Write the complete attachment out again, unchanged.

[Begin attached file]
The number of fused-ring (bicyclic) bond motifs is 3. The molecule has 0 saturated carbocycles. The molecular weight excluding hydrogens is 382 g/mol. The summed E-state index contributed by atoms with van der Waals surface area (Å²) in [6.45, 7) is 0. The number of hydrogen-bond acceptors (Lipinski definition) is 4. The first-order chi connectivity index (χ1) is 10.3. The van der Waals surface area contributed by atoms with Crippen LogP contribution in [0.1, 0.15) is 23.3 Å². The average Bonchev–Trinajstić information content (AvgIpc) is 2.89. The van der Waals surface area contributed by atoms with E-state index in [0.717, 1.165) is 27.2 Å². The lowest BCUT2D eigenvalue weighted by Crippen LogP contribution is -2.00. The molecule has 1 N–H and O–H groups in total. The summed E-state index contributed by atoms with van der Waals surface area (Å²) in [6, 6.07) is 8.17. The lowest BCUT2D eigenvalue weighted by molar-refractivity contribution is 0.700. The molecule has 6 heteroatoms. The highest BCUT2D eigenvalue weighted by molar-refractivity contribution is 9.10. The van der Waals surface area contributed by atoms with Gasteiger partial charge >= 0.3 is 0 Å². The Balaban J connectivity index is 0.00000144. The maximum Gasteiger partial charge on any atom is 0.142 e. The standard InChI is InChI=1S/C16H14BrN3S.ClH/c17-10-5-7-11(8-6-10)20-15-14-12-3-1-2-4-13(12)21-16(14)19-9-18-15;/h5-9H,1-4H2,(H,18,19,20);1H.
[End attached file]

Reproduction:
The number of fused-ring (bicyclic) bond motifs is 3. The molecule has 0 saturated carbocycles. The molecular weight excluding hydrogens is 382 g/mol. The summed E-state index contributed by atoms with van der Waals surface area (Å²) in [6.45, 7) is 0. The number of hydrogen-bond acceptors (Lipinski definition) is 4. The first-order chi connectivity index (χ1) is 10.3. The van der Waals surface area contributed by atoms with Crippen LogP contribution in [0.1, 0.15) is 23.3 Å². The average Bonchev–Trinajstić information content (AvgIpc) is 2.89. The van der Waals surface area contributed by atoms with E-state index in [0.717, 1.165) is 27.2 Å². The lowest BCUT2D eigenvalue weighted by Crippen LogP contribution is -2.00. The molecule has 1 N–H and O–H groups in total. The summed E-state index contributed by atoms with van der Waals surface area (Å²) in [6, 6.07) is 8.17. The lowest BCUT2D eigenvalue weighted by molar-refractivity contribution is 0.700. The molecule has 6 heteroatoms. The highest BCUT2D eigenvalue weighted by molar-refractivity contribution is 9.10. The van der Waals surface area contributed by atoms with Gasteiger partial charge >= 0.3 is 0 Å². The Balaban J connectivity index is 0.00000144. The maximum Gasteiger partial charge on any atom is 0.142 e. The standard InChI is InChI=1S/C16H14BrN3S.ClH/c17-10-5-7-11(8-6-10)20-15-14-12-3-1-2-4-13(12)21-16(14)19-9-18-15;/h5-9H,1-4H2,(H,18,19,20);1H.